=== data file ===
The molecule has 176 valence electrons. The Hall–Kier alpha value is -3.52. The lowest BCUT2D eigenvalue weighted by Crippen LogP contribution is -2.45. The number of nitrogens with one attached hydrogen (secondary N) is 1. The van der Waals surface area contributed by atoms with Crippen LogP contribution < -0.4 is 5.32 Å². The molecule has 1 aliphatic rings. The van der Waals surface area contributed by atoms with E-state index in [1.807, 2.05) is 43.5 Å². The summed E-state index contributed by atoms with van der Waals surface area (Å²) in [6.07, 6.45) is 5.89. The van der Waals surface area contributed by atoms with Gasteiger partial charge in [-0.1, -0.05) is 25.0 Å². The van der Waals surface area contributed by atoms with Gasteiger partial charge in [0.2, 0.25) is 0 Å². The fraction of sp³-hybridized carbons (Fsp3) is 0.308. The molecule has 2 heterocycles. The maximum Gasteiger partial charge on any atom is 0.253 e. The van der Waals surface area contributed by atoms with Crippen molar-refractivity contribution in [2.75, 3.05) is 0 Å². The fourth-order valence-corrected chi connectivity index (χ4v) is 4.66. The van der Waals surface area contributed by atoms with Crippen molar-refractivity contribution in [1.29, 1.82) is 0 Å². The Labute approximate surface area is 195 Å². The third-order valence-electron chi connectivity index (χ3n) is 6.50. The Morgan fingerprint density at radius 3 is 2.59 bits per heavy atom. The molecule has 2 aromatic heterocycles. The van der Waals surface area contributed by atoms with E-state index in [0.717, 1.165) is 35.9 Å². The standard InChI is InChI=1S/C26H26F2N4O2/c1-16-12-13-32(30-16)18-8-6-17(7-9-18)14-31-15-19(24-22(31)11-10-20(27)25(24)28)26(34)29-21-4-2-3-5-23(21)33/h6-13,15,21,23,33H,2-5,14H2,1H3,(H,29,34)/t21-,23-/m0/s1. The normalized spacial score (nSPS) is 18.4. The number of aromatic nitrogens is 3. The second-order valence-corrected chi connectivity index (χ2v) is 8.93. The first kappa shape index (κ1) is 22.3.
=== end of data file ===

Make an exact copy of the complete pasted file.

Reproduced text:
The molecule has 176 valence electrons. The Hall–Kier alpha value is -3.52. The lowest BCUT2D eigenvalue weighted by Crippen LogP contribution is -2.45. The number of nitrogens with one attached hydrogen (secondary N) is 1. The van der Waals surface area contributed by atoms with Crippen LogP contribution < -0.4 is 5.32 Å². The molecule has 1 aliphatic rings. The van der Waals surface area contributed by atoms with E-state index in [1.807, 2.05) is 43.5 Å². The summed E-state index contributed by atoms with van der Waals surface area (Å²) in [6.07, 6.45) is 5.89. The van der Waals surface area contributed by atoms with Gasteiger partial charge in [-0.1, -0.05) is 25.0 Å². The van der Waals surface area contributed by atoms with Gasteiger partial charge in [0.2, 0.25) is 0 Å². The fraction of sp³-hybridized carbons (Fsp3) is 0.308. The molecule has 2 heterocycles. The maximum Gasteiger partial charge on any atom is 0.253 e. The van der Waals surface area contributed by atoms with Crippen molar-refractivity contribution in [2.75, 3.05) is 0 Å². The fourth-order valence-corrected chi connectivity index (χ4v) is 4.66. The van der Waals surface area contributed by atoms with Crippen molar-refractivity contribution in [1.29, 1.82) is 0 Å². The Labute approximate surface area is 195 Å². The third-order valence-electron chi connectivity index (χ3n) is 6.50. The Morgan fingerprint density at radius 3 is 2.59 bits per heavy atom. The molecule has 2 aromatic heterocycles. The van der Waals surface area contributed by atoms with E-state index in [0.717, 1.165) is 35.9 Å². The standard InChI is InChI=1S/C26H26F2N4O2/c1-16-12-13-32(30-16)18-8-6-17(7-9-18)14-31-15-19(24-22(31)11-10-20(27)25(24)28)26(34)29-21-4-2-3-5-23(21)33/h6-13,15,21,23,33H,2-5,14H2,1H3,(H,29,34)/t21-,23-/m0/s1. The normalized spacial score (nSPS) is 18.4. The number of aromatic nitrogens is 3. The second-order valence-corrected chi connectivity index (χ2v) is 8.93. The first kappa shape index (κ1) is 22.3.